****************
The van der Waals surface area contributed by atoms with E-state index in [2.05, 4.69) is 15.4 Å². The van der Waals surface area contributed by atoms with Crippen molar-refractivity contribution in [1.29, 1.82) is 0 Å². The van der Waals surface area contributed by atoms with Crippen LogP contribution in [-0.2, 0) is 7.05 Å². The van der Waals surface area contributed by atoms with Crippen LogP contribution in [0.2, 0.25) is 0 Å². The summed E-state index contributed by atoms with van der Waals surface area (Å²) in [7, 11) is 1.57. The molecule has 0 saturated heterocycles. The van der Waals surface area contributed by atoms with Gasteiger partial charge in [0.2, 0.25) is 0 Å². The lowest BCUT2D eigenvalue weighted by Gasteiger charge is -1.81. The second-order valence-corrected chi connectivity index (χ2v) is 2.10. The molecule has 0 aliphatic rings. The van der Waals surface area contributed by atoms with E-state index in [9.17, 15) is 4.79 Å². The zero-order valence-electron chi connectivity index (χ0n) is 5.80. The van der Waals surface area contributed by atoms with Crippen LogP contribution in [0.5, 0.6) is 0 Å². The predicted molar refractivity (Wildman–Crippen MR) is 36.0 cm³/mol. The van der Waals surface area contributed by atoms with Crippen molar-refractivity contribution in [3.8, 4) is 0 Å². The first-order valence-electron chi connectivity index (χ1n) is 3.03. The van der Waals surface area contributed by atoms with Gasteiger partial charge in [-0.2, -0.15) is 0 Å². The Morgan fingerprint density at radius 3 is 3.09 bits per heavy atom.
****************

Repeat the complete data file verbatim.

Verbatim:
The van der Waals surface area contributed by atoms with E-state index in [2.05, 4.69) is 15.4 Å². The van der Waals surface area contributed by atoms with Crippen molar-refractivity contribution in [1.29, 1.82) is 0 Å². The van der Waals surface area contributed by atoms with Crippen LogP contribution in [-0.2, 0) is 7.05 Å². The van der Waals surface area contributed by atoms with Crippen LogP contribution in [0.2, 0.25) is 0 Å². The summed E-state index contributed by atoms with van der Waals surface area (Å²) in [7, 11) is 1.57. The molecule has 0 saturated heterocycles. The van der Waals surface area contributed by atoms with Gasteiger partial charge in [0.2, 0.25) is 0 Å². The lowest BCUT2D eigenvalue weighted by Gasteiger charge is -1.81. The second-order valence-corrected chi connectivity index (χ2v) is 2.10. The molecule has 0 aliphatic rings. The van der Waals surface area contributed by atoms with E-state index in [9.17, 15) is 4.79 Å². The zero-order valence-electron chi connectivity index (χ0n) is 5.80. The van der Waals surface area contributed by atoms with Crippen LogP contribution in [0.5, 0.6) is 0 Å². The predicted molar refractivity (Wildman–Crippen MR) is 36.0 cm³/mol. The van der Waals surface area contributed by atoms with Crippen molar-refractivity contribution in [3.8, 4) is 0 Å². The first-order valence-electron chi connectivity index (χ1n) is 3.03. The van der Waals surface area contributed by atoms with Gasteiger partial charge in [-0.2, -0.15) is 0 Å². The Morgan fingerprint density at radius 3 is 3.09 bits per heavy atom.